Troops, vigilantes guard streets after Venezuela unrest
CARACAS - Soldiers patrolled on Monday in areas worst hit by violence sparked by Venezuela’s cash shortage while neighborhood groups mounted street barricades and businessmen raked through their damaged shops.
More than 300 people have been arrested, mainly in southern Bolivar state, after several days of protests and looting over last week’s elimination of Venezuela’s largest currency bill.
A 14-year-old boy was shot dead while dozens of people have been injured and hundreds of stores ransacked.
Some rioters targeted Chinese-owned shops, witnesses said, prompting concern in Beijing.
In response to the mayhem, Venezuela’s socialist president, Nicolas Maduro, has postponed the elimination of the 100-bolivar notes until Jan. 2 in order to allow time for new larger bills to enter circulation.
The removal of the 100-bolivar bills, before replacement notes were in place, caused chaos with many people unable to pay for basic goods and transactions in the busy run-up to Christmas.
That heaped hardship onto Venezuelans already suffering scarcities of food and the world’s highest inflation.
In Ciudad Bolivar, capital of the mineral-rich and jungle-covered Bolivar state, residents formed barricades in the streets to protect themselves and shops from further violence.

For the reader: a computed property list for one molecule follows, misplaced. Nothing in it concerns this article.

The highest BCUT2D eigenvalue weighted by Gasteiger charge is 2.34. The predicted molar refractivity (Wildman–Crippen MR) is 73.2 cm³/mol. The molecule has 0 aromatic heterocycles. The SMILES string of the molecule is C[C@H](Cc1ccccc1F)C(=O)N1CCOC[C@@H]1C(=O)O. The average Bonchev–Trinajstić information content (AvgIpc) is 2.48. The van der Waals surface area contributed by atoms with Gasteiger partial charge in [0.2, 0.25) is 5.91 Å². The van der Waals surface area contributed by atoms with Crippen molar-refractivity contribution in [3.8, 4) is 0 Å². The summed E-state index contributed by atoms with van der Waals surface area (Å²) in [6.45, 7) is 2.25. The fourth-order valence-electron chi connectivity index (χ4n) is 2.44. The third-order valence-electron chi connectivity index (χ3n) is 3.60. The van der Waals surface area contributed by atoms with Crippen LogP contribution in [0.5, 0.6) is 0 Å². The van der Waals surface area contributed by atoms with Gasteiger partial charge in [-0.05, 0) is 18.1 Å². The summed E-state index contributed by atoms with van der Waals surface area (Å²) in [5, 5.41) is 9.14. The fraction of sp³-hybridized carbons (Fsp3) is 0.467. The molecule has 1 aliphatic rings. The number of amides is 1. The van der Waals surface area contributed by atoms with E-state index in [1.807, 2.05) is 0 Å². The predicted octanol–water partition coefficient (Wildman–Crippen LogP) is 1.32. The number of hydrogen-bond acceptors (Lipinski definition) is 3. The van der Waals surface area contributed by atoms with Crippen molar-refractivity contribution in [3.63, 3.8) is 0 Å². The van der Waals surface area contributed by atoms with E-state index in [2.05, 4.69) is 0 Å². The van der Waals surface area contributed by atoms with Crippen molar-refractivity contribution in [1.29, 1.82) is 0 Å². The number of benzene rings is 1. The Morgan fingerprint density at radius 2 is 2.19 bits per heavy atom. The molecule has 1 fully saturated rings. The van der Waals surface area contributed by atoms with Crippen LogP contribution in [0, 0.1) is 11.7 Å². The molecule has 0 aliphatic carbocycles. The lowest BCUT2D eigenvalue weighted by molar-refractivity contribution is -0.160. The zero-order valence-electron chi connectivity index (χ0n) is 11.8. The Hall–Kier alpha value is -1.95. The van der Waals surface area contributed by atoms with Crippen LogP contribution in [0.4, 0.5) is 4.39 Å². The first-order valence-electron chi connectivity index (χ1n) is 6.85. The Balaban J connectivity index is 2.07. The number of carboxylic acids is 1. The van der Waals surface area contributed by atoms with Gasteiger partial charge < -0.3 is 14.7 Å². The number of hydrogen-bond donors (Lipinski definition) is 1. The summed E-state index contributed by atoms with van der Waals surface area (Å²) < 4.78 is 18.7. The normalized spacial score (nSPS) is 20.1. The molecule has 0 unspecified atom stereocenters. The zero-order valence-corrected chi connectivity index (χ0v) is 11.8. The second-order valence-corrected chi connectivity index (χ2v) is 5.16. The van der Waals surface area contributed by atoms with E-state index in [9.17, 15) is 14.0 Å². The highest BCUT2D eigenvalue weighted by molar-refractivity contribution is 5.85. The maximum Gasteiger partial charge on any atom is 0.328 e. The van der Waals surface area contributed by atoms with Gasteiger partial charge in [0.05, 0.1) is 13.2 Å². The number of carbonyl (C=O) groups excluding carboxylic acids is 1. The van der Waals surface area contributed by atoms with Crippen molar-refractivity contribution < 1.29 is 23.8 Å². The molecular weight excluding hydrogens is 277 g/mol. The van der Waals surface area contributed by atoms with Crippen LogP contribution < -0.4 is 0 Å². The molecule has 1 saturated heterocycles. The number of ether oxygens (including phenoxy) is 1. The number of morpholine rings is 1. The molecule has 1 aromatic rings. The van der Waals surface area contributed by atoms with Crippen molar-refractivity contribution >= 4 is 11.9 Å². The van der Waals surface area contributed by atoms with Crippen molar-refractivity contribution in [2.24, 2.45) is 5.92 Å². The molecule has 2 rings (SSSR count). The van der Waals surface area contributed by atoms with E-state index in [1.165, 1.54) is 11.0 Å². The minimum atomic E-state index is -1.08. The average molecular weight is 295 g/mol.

More than 350 outlets have been ransacked there since Friday, business leaders say. The opposition said there had been five fatalities in Bolivar state, citing a local newspaper investigation, but thous could not be confirmed.
In the Andean highland town of La Fria, in Tachira state, rubble and packages lay strewn on the ground on Monday, witnesses said. Eight Chinese-owned food stores were among the outlets ransacked, the local governor said.
Some local government offices also were attacked, one by arsonists. National Guard soldiers stood watch.
Maduro said the currency measure was needed to fight back against criminals he said are hoarding bolivars to fuel contraband and sabotage his leftist administration. He also accused political opponents of whipping up violence, at the behest of U.S. President Barack Obama, to seek a coup against him.
Washington denies constant accusations of meddling, although government supporters recall U.S. approval of a short-lived coup against Maduro’s predecessor, Hugo Chavez, in 2002 during the George W. Bush administration.
Opposition leaders say Maduro has only himself to blame for incompetent economic policies that have stirred Venezuelans’ anger. Opponents are now calling for Maduro to resign after having had their push for a referendum to remove him thwarted by election and judicial bodies who seldom go against the government.
The 54-year-old former bus driver and foreign minister, who replaced Chavez in 2013, has seen his popularity plunge during a three-year recession. His term runs to January 2019.